The 2015 Asian Cup, the continent's premier football tournament, kicks off tomorrow, with hosts Australia taking on Kuwait in their Group A encounter.
Here are the five of the top contenders and star players to look out for at the tournament, which will feature the best of Asian football.
Despite a mediocre 2014 World Cup campaign where they drew one and lost two matches, defending champions and record four-time winners Japan are still the team to beat.
Their fate lies in the hands of a clutch of Europe-based star players, including the attacking trio of Keisuke Honda (AC Milan), Shinji Kagawa (Borussia Dortmund), and Shinji Okazaki (FSV Mainz), who will cause opponents sleepless nights with their movement and finishing in the final third.
The Japanese are fit, technically sound, and should dominate possession in most of their matches as they look to break down teams with their offensive threat.
The real worry for the Samurai Blue lies in their defence - they conceded six goals in three games during the World Cup to finish bottom of their group.
Key player: Keisuke Honda
The attacking midfielder is arguably the hottest footballer in Asia, and has excelled since his move to Italian club AC Milan, where he scored six goals in Milan's first seven Serie A matches. Honda, 28, will provide the attacking spark from a free role behind the main striker. His delivery from corners and free-kicks will also be a key weapon in the Samurai Blue's arsenal.
Hosts Australia will be keen to build on their last Asian Cup campaign, where they lost 0-1 to Japan in the final after extra time. Captain and defensive midfielder Mile Jedinak, who is enjoying a solid season with club Crystal Palace in the English Premier League, is a key anchor man and will protect his defenders with his hard tackling and timely interceptions. Under coach Ange Postecoglou, the Socceroos are evolving from their direct style to an attacking system based on possession and short passing. But the team remains one of the tournament's most physical sides, and will play long balls to exploit the aerial ability of Tim Cahill.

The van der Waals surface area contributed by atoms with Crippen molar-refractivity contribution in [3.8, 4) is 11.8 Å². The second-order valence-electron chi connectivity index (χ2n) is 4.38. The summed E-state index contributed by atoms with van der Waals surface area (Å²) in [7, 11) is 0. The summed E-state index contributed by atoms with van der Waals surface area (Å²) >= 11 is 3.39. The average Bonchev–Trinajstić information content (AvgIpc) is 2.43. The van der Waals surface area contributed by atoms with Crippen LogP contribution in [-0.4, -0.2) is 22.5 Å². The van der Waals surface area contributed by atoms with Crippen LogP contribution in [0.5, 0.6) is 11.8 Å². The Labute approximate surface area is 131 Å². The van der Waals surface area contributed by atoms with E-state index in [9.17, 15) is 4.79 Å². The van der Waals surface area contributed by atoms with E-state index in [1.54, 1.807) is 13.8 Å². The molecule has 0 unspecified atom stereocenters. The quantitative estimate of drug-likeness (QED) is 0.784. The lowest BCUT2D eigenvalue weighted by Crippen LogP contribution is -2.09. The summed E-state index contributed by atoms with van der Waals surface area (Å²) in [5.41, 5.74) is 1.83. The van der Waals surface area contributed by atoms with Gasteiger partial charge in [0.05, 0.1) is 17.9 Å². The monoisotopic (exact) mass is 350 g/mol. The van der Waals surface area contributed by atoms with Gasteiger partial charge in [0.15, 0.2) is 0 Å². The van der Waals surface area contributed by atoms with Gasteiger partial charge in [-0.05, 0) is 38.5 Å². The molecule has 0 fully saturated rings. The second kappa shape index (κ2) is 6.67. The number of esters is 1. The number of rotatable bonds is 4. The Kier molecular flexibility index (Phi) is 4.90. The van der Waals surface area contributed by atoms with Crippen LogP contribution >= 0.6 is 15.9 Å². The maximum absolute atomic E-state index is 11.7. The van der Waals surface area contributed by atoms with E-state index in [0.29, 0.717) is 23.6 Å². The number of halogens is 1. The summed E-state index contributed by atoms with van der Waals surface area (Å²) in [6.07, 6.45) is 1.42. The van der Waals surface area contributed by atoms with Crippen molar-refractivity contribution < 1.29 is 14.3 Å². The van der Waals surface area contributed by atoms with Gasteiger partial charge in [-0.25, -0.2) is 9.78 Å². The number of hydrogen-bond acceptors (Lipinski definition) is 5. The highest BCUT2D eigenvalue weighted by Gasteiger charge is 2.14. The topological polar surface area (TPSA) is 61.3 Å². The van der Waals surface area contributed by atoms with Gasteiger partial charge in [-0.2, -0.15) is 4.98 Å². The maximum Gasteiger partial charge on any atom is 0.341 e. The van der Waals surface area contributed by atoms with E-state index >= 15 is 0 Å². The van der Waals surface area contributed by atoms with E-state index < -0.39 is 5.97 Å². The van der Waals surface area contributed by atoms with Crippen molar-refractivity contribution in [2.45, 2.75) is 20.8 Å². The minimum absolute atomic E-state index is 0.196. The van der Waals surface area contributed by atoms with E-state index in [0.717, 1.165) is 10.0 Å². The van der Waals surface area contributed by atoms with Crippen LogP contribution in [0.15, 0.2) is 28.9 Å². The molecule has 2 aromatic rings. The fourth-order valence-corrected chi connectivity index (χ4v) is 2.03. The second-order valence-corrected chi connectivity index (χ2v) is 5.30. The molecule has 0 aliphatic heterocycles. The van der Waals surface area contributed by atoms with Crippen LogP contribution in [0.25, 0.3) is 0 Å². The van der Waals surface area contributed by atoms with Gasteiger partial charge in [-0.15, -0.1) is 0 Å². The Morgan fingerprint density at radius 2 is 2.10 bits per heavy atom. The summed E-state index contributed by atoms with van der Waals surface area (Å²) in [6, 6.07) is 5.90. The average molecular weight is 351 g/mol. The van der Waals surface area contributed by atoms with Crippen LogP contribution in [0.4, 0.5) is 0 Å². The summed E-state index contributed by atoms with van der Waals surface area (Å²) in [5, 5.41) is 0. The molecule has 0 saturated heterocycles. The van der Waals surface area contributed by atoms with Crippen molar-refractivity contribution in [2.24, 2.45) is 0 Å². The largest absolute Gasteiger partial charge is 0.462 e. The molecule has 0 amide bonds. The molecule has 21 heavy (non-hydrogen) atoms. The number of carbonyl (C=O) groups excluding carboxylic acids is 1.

Key player: Tim Cahill
At 35, Tim Cahill is in the twilight of his career. But the New York Red Bulls attacking midfielder remains a key man for club and country, and will look to end what is likely to be his last Asian Cup campaign on a high. A lethal threat up front with his aerial ability, the ex-Everton star is also good with his feet, as his stunning volley against Holland at last year's World Cup proved. Cahill, who is Australia's all-time leading scorer with 36 goals in 76 appearances, will shoulder much of the hosts' hopes of winning the Asian Cup for the first time.
3. South Korea
Like Japan, South Korea also failed to impress at the last World Cup, and finished bottom of their group with one draw and two defeats. A coaching change after their disastrous campaign saw German Uli Stielike handed the task of whipping the Taeguk Warriors into shape. Results under the German - three wins and two losses - remain unconvincing. But the team still boast a number of players plying their trade in Europe, such as Swansea's Ki Sung Yueng, Bayer Leverkusen's Son Heung Min, and Mainz 05's Koo Ja Cheol, and will be relying on their pedigree to secure a third Asian Cup title.